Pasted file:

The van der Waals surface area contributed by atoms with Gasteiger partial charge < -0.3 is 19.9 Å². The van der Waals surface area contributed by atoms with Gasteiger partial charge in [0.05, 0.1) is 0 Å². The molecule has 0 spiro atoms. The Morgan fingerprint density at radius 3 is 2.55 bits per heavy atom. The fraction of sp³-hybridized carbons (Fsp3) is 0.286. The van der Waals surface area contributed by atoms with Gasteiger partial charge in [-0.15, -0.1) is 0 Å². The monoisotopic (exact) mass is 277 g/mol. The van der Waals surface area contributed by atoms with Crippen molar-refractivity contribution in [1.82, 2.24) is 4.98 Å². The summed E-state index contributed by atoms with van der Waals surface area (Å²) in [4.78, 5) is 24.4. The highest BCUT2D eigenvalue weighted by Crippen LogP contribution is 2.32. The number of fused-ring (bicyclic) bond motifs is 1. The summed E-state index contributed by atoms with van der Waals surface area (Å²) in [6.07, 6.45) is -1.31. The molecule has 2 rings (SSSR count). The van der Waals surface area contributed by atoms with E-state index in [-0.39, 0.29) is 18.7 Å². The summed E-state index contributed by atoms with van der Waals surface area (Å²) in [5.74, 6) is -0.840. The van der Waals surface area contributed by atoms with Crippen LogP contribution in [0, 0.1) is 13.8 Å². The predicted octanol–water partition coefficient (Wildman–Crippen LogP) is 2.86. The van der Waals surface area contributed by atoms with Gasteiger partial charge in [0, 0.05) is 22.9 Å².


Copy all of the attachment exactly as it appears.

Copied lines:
The van der Waals surface area contributed by atoms with Gasteiger partial charge < -0.3 is 19.9 Å². The van der Waals surface area contributed by atoms with Gasteiger partial charge in [0.05, 0.1) is 0 Å². The molecule has 0 spiro atoms. The Morgan fingerprint density at radius 3 is 2.55 bits per heavy atom. The fraction of sp³-hybridized carbons (Fsp3) is 0.286. The van der Waals surface area contributed by atoms with Gasteiger partial charge in [-0.15, -0.1) is 0 Å². The monoisotopic (exact) mass is 277 g/mol. The van der Waals surface area contributed by atoms with Crippen molar-refractivity contribution in [1.82, 2.24) is 4.98 Å². The summed E-state index contributed by atoms with van der Waals surface area (Å²) in [4.78, 5) is 24.4. The highest BCUT2D eigenvalue weighted by Crippen LogP contribution is 2.32. The number of fused-ring (bicyclic) bond motifs is 1. The summed E-state index contributed by atoms with van der Waals surface area (Å²) in [6.07, 6.45) is -1.31. The molecule has 2 rings (SSSR count). The van der Waals surface area contributed by atoms with E-state index in [-0.39, 0.29) is 18.7 Å². The summed E-state index contributed by atoms with van der Waals surface area (Å²) in [5.74, 6) is -0.840. The van der Waals surface area contributed by atoms with Crippen LogP contribution in [0, 0.1) is 13.8 Å². The predicted octanol–water partition coefficient (Wildman–Crippen LogP) is 2.86. The van der Waals surface area contributed by atoms with Gasteiger partial charge in [0, 0.05) is 22.9 Å².